“There is the fellow that challenged Count Calli, but won’t fight him!”
Max turned upon the boy, caught him roughly by the shoulder, and asked him where he got his information. The frightened boy replied that his father was a hostler in the duke’s stables, and had heard Count Calli say that the fellow who had challenged him was “all gauntlet but no fight.”
We at once sought Hymbercourt, who, on being closely questioned, admitted that the Italians in the castle were boasting that the stranger who seemed so eager to fight when Calli’s arm was lame, had lost his courage now that the arm was healed.
Of course I was in a deal of trouble over this combat, and heartily wished the challenge had never been given, though I had all faith in Max’s strength and skill. I, who had fought constantly for twenty years, had trained him since his tenth birthday. I had not only trained him; I had introduced him to the lists at eighteen—he being well grown, strong of limb, and active as a wildcat. I waged him against a famous tilt-yard knight, and Max held his own manfully, to his great credit and to my great joy. The battle was a draw. My first great joy in life came a few months afterward, when Max unhorsed this same knight, and received the crown of victory from the queen of the lists.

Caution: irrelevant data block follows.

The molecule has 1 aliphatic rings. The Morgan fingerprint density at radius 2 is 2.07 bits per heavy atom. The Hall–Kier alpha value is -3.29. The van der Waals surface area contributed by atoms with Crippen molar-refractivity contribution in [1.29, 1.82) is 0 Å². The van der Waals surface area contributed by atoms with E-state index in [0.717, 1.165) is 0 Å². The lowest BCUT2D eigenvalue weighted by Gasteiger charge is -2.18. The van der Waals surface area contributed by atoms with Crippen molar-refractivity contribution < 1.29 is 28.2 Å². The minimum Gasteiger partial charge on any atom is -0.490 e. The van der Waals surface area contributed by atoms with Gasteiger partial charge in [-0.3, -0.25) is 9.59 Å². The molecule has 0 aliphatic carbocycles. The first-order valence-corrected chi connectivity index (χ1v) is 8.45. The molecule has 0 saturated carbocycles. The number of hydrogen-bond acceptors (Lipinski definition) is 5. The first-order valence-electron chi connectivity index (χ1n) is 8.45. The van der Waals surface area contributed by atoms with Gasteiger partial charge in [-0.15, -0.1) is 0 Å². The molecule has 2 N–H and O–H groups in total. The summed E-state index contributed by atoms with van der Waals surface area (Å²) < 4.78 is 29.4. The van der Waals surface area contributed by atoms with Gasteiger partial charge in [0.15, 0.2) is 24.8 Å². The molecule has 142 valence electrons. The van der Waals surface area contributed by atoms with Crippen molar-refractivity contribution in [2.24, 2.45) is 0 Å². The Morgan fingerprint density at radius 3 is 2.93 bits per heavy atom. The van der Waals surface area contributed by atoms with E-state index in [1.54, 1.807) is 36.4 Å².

But this combat would be a battle of death. Two men would enter the lists; one would die in the course.
Max could, with propriety, announce his title and refuse to fight one so far beneath him as Calli; but even my love for the boy and my fear of the outcome, could not induce me to advise this. The advice would have been little heeded had I given it. Max was not one in whose heart hatred could thrive, but every man should have a just sense of injury received, and no one should leave all vengeance to God. In Max’s heart this sense was almost judicial. The court of his conscience had convicted Calli of an unforgivable crime, and he felt that it was his God-appointed duty to carry out the sentence.
While I had all faith in Max’s strength and skill, I also knew Calli to be a strong, time-hardened man, well used to arms. What his skill was, I could not say, but fame proclaimed it great. It would need to be great to kill Max, boy though he was, but accidents are apt to happen in the lists, and Calli was treacherous. I was deep in trouble, but I saw no way out but for Max to fight. So, on the morning after our conversation with Hymbercourt, Max and I sought admission to the duke’s audience. Charles had been privately told of our purpose and of course was delighted at the prospect of a battle to the death.
A tournament with, mayhap, a few broken heads furnished him great enjoyment; but a real battle between two men, each seeking the other’s life, was such keen pleasure to his savage, blood-loving nature, that its importance could hardly be measured. Charles would have postponed his war against the Swiss, I verily believe, rather than miss this combat between Max and Calli.